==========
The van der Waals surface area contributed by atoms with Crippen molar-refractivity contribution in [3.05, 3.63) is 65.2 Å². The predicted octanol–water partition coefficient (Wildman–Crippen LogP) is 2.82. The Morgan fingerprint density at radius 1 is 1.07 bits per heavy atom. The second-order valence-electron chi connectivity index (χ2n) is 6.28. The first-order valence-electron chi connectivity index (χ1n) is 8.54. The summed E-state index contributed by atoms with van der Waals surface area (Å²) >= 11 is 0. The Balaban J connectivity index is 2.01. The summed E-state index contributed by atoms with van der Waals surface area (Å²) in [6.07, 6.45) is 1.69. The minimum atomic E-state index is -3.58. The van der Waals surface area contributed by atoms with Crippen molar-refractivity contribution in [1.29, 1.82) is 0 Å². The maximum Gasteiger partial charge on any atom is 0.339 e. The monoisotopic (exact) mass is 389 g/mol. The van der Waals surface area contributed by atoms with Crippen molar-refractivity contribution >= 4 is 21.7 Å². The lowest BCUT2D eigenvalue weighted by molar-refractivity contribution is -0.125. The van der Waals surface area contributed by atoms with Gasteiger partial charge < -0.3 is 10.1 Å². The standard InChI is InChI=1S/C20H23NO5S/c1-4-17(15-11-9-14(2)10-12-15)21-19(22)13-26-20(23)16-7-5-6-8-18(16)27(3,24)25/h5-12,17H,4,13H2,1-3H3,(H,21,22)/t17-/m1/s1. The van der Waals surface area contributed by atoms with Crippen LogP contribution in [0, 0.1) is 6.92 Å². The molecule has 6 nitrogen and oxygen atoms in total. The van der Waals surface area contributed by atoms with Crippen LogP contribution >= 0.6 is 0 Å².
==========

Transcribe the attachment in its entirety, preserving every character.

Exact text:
The van der Waals surface area contributed by atoms with Crippen molar-refractivity contribution in [3.05, 3.63) is 65.2 Å². The predicted octanol–water partition coefficient (Wildman–Crippen LogP) is 2.82. The Morgan fingerprint density at radius 1 is 1.07 bits per heavy atom. The second-order valence-electron chi connectivity index (χ2n) is 6.28. The first-order valence-electron chi connectivity index (χ1n) is 8.54. The summed E-state index contributed by atoms with van der Waals surface area (Å²) >= 11 is 0. The Balaban J connectivity index is 2.01. The summed E-state index contributed by atoms with van der Waals surface area (Å²) in [6.07, 6.45) is 1.69. The minimum atomic E-state index is -3.58. The van der Waals surface area contributed by atoms with Crippen molar-refractivity contribution in [1.29, 1.82) is 0 Å². The maximum Gasteiger partial charge on any atom is 0.339 e. The monoisotopic (exact) mass is 389 g/mol. The van der Waals surface area contributed by atoms with Crippen molar-refractivity contribution >= 4 is 21.7 Å². The lowest BCUT2D eigenvalue weighted by molar-refractivity contribution is -0.125. The van der Waals surface area contributed by atoms with Gasteiger partial charge < -0.3 is 10.1 Å². The standard InChI is InChI=1S/C20H23NO5S/c1-4-17(15-11-9-14(2)10-12-15)21-19(22)13-26-20(23)16-7-5-6-8-18(16)27(3,24)25/h5-12,17H,4,13H2,1-3H3,(H,21,22)/t17-/m1/s1. The van der Waals surface area contributed by atoms with Crippen LogP contribution in [0, 0.1) is 6.92 Å². The molecule has 6 nitrogen and oxygen atoms in total. The van der Waals surface area contributed by atoms with Crippen LogP contribution >= 0.6 is 0 Å².